June 10, 2011 6:57 am at 6:57 am #597332EnglishmanMember
Every now and then I see a reference to positions of someone referred to as “The Rav”. Typically a person refers to his own Rosh Yeshiva as such. But normally others would have an idea who his R”Y is, as such they would know who he is referring to. As I read some online postings I noticed some people uses this term to refer to someone even though others didn’t know who they are referring to. So I thought perhaps they are referring to the Brisker Rov, Reb Velvel, who was universally known simply as “The Rov” while he was still the Rov in Brisk (as his father was known before him) and was continually known as such when he moved to Eretz Yisroel. I thought perhaps “The Rav” was an anglicized rendering of the The Rov.
But I saw positions attributed to “The Rav” that clearly could not be coming from The Rov. So after googling a bit I realized they were referring to Rav Yoshe Ber Soloveitchik of America, a nephew of The Rov. Apparently his students titled him as his illustrious uncle, in recognition of his Brisk heritage. It seems to me at least that this breeds confusion. Should not he be referred to with a differential than as his Uncle was? (I believe the subsequent Brisker Rov’s are also known as The Rov.)June 10, 2011 12:46 pm at 12:46 pm #776211☕ DaasYochid ☕Participant
(I believe the subsequent Brisker Rov’s are also known as The Rov.)
Not AFAIK; “The Rov” is reserved for R’ Velvel.
As far as use of the term “The Rav” for Rabbi J.B. Soloveitchik of America, the “A” instead of the “O” is a giveaway.June 10, 2011 12:53 pm at 12:53 pm #776212apushatayidParticipant
In my shul, the rav is also referred to as “The Rav”. 🙂June 10, 2011 2:49 pm at 2:49 pm #776213Pac / ManMember
DY: The pronounciation they use is the same, so it may be more of an issue when verbalized (or written in Hebrew.)June 10, 2011 9:27 pm at 9:27 pm #776215HaLeiViParticipant
There are four people with the name Rav: The Amora Rav, the Baal Hatanya (De Rahv), the Brisker Rov (De Rov or Ghuv), and Ren Yoshe Ber (the Rav). The latter is differenciated from the Baal Hatanya by the fact that one uses the American ‘a’ as in ‘are’ while the other uses ‘a’ as in ‘Mamish’.June 10, 2011 9:38 pm at 9:38 pm #776216jewish unityParticipant
Just saying, but you are one the rare people I’ve come across who didn’t know who “The Rav” refers to. He was one of few Gedolim who covered all spectrums of Yiddishkeit; a really incredible thing.June 10, 2011 9:39 pm at 9:39 pm #776217ItcheSrulikMember
Most Americans refer to R’ Velvel as “the Brisker rov” (well, most americans refer to R’ Velvel as “who?” but we’re both talking about a particular segment of American Jewry) so it doesn’t really breed much confusion here.June 12, 2011 2:23 am at 2:23 am #776218YW Moderator-42Moderator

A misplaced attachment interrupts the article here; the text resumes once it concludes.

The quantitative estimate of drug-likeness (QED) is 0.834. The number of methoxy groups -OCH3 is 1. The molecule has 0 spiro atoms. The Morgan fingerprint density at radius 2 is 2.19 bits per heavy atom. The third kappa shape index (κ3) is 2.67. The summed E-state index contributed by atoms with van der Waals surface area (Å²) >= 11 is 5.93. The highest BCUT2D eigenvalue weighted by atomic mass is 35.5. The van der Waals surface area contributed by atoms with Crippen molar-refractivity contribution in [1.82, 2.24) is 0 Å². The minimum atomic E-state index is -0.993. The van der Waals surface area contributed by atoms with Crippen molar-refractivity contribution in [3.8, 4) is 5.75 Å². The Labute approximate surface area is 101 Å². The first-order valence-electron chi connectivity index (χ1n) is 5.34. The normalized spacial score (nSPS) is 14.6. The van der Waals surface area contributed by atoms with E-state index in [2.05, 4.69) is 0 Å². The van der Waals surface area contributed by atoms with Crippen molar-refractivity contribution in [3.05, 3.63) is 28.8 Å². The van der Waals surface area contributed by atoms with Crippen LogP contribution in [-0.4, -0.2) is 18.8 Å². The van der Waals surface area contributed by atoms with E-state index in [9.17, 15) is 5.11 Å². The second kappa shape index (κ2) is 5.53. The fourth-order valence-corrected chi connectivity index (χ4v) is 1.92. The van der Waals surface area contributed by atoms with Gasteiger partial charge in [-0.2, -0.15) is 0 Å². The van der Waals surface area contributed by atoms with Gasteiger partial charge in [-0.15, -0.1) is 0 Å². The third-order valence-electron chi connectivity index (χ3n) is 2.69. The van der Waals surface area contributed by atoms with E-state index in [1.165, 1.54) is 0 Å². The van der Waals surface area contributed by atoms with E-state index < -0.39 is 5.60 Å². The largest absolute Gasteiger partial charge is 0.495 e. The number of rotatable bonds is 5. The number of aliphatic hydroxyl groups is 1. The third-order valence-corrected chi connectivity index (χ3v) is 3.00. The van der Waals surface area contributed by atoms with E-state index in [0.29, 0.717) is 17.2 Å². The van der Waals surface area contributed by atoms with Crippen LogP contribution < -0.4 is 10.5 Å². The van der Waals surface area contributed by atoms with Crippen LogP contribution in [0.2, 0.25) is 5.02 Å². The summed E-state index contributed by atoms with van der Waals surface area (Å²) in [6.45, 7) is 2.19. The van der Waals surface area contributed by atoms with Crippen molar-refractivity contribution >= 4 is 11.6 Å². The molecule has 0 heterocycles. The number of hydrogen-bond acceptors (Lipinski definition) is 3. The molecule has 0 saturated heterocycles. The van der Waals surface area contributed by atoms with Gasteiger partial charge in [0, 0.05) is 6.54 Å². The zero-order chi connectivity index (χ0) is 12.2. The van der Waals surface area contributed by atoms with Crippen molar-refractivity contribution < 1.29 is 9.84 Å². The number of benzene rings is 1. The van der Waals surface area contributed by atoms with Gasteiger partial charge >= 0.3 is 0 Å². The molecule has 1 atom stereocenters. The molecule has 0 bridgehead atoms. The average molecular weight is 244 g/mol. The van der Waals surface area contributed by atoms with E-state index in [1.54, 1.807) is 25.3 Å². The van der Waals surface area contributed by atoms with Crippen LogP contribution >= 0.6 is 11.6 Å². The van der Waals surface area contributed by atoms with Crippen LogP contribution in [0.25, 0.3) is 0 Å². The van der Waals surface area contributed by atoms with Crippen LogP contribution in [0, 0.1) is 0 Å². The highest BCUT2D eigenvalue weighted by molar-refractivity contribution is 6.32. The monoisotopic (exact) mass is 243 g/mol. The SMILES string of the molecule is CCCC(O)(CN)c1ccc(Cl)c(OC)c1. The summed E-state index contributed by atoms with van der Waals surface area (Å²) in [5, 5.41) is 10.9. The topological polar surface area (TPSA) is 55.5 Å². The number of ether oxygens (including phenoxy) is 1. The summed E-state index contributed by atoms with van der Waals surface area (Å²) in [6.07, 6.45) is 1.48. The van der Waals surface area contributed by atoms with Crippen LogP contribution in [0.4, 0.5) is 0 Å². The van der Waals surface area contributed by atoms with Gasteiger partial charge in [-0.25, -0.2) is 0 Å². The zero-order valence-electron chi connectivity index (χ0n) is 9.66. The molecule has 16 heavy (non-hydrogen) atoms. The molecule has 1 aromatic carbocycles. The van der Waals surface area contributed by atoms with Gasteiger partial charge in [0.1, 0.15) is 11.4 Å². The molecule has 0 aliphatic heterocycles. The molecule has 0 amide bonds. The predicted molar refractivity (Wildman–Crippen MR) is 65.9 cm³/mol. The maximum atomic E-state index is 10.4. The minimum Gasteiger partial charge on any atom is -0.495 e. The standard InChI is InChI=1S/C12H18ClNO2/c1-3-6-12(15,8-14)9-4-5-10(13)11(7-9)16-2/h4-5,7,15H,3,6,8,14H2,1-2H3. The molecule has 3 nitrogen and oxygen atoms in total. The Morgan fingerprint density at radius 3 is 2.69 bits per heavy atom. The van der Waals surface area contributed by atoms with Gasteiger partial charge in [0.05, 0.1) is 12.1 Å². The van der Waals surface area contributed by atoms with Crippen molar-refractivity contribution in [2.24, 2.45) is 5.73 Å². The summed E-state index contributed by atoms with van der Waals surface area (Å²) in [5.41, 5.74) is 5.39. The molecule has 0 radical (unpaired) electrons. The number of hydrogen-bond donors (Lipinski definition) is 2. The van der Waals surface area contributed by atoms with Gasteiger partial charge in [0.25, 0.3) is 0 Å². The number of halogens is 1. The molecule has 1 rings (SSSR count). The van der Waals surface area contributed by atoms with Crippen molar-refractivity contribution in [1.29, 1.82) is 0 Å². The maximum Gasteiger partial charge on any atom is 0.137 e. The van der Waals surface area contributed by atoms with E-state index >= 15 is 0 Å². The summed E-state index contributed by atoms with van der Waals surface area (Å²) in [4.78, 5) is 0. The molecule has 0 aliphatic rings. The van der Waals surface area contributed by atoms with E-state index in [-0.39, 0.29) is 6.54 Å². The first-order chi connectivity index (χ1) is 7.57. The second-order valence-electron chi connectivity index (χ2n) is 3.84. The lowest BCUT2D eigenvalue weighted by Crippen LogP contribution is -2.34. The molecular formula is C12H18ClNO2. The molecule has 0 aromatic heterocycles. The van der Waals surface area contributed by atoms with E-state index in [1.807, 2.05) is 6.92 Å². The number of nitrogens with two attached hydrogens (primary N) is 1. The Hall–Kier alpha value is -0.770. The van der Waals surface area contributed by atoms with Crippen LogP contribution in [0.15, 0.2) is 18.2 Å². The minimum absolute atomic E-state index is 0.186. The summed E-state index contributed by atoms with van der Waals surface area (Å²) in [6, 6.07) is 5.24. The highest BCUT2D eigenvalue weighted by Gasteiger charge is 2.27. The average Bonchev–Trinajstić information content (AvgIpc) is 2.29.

Just to add some more confusion, The RO”V is R’ Ovadia Bartenura.
I have always heard R’ Velvel referred to as “The Brisker Rov” and R’ Y. B. Soleveitchik as “The Rav”.
The real confusion is when people refer to “The Rosh Yeshiva”June 12, 2011 2:27 am at 2:27 am #776219Pac-ManMember
Like Daas Yochid said, “The Rov” is how Reb Velvel was always known.June 12, 2011 3:02 am at 3:02 am #776220charliehallParticipant
Here in America, there was only one “The Rav”. It was a testimony to his stature. I don’t know about elsewhere; I know that the Religious Zionists in Israel follow neither his halachic rulings nor his hashkafah unless they learned in America.June 12, 2011 5:52 am at 5:52 am #776221quark2Member
Thats interesting who do the religious zionists in Israel follow? Also i think his son in law and talmud muvhak Rabbi Lichtenstien (don’t know his first name) has a large yeshivah in Israel. Do the Israelis who learned in that yeshivah also not follow his halachah and hashkafah? Just curiousJune 12, 2011 11:06 am at 11:06 am #776222g73Member
quark2 – religious zionists in Israel are typically referring to HaRav Avraham Yitzchak Hacohen Kook when they talk about “The Rav”.
HaRav Aharon Lichtenstein was the Rosh Yeshiva of Yeshivat Har Etzion (now retired, one of his sons is now Rosh Yeshiva) and is recognized as a Gadol, but his style is more similar to his father-in-law (straight Lithuanian approach) than Rav Kook’s (which adds a more mystical, almost chasidic outlook).June 12, 2011 7:46 pm at 7:46 pm #776223RalphieMember
In our house, my wife is “The Rav”. (That doesn’t make me a Rebbetzin, mind you.)June 12, 2011 11:18 pm at 11:18 pm #776224charliehallParticipant
“who do the religious zionists in Israel follow”
Mostly the students of Rav Kook and his son.
g73 is correct regarding Rav Lichtenstein; he is a Gedol with many students but there are far more followers of Rav Kook in Eretz Yisrael.June 12, 2011 11:56 pm at 11:56 pm #776225bezalelParticipant
I have always heard R’ Velvel referred to as “The Brisker Rov” and R’ Y. B. Soleveitchik as “The Rav”.
R’ Velvel is referred to as “The Brisker Rov” but generally not by his talmidim, they would refer to him as “The Rov” (this wasn’t a unique title for R’ Velvel). To add to the confusion R’ Yehoshua Leib Diskin was also referred to as “The Brisker Rav”.June 13, 2011 3:10 am at 3:10 am #776226ItcheSrulikMember
For even more confusion, some of Rav Soloveichik’s talmidim refer to him as “Reb Yoshe Ber.” In the rest of the olam hatorah “Reb Yoshe Ber” is The Rav’s great-grandfather the Beis Haleivi.June 13, 2011 9:09 pm at 9:09 pm #776227600 Kilo BearMember
The Baal haTanya is not referred to as the Rav/Rov except when people speak of “Shulchan Oruch haRov.” We in Chabad refer to him as “the/der Alter Rebbe” or “Admou”r haZaken” and everyone else refers to him as “the Baal haTanya.”June 13, 2011 9:10 pm at 9:10 pm #776228600 Kilo BearMember